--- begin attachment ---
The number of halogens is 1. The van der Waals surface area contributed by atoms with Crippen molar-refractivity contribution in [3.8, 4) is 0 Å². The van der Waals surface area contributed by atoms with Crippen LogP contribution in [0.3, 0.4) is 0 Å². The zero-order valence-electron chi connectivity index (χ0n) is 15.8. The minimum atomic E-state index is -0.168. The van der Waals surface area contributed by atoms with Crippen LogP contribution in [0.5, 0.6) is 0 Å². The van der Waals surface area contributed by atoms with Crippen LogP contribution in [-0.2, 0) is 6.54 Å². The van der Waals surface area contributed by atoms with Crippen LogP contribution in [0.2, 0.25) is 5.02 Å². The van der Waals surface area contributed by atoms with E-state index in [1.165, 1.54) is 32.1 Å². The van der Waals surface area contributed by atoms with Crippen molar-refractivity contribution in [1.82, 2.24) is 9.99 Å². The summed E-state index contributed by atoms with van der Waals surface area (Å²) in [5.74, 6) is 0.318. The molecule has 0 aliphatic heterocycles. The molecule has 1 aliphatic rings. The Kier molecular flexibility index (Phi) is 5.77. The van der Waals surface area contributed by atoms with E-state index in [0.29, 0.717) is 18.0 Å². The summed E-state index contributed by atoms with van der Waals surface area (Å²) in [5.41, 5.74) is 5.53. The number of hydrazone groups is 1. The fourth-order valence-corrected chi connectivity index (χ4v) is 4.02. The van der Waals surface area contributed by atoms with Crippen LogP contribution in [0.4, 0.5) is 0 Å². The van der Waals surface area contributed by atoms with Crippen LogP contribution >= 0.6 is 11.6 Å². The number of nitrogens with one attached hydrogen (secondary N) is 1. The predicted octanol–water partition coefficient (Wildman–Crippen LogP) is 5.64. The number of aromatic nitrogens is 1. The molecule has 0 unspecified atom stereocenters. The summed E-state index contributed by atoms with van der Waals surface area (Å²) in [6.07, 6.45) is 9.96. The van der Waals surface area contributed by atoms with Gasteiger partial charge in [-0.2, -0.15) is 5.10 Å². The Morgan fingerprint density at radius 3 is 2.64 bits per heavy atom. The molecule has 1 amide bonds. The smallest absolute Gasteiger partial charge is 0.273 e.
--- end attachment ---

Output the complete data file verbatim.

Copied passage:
The number of halogens is 1. The van der Waals surface area contributed by atoms with Crippen molar-refractivity contribution in [3.8, 4) is 0 Å². The van der Waals surface area contributed by atoms with Crippen LogP contribution in [0.3, 0.4) is 0 Å². The zero-order valence-electron chi connectivity index (χ0n) is 15.8. The minimum atomic E-state index is -0.168. The van der Waals surface area contributed by atoms with Crippen LogP contribution in [0.5, 0.6) is 0 Å². The van der Waals surface area contributed by atoms with Crippen LogP contribution in [-0.2, 0) is 6.54 Å². The van der Waals surface area contributed by atoms with Crippen LogP contribution in [0.2, 0.25) is 5.02 Å². The van der Waals surface area contributed by atoms with E-state index in [1.165, 1.54) is 32.1 Å². The van der Waals surface area contributed by atoms with Crippen molar-refractivity contribution in [1.82, 2.24) is 9.99 Å². The summed E-state index contributed by atoms with van der Waals surface area (Å²) in [5.74, 6) is 0.318. The molecule has 0 aliphatic heterocycles. The molecule has 1 aliphatic rings. The Kier molecular flexibility index (Phi) is 5.77. The van der Waals surface area contributed by atoms with E-state index in [0.29, 0.717) is 18.0 Å². The summed E-state index contributed by atoms with van der Waals surface area (Å²) in [5.41, 5.74) is 5.53. The number of hydrazone groups is 1. The fourth-order valence-corrected chi connectivity index (χ4v) is 4.02. The van der Waals surface area contributed by atoms with Crippen LogP contribution in [0.4, 0.5) is 0 Å². The van der Waals surface area contributed by atoms with Crippen LogP contribution >= 0.6 is 11.6 Å². The number of nitrogens with one attached hydrogen (secondary N) is 1. The predicted octanol–water partition coefficient (Wildman–Crippen LogP) is 5.64. The number of aromatic nitrogens is 1. The molecule has 0 unspecified atom stereocenters. The summed E-state index contributed by atoms with van der Waals surface area (Å²) in [6.07, 6.45) is 9.96. The van der Waals surface area contributed by atoms with Gasteiger partial charge in [-0.2, -0.15) is 5.10 Å². The Morgan fingerprint density at radius 3 is 2.64 bits per heavy atom. The molecule has 1 amide bonds. The smallest absolute Gasteiger partial charge is 0.273 e.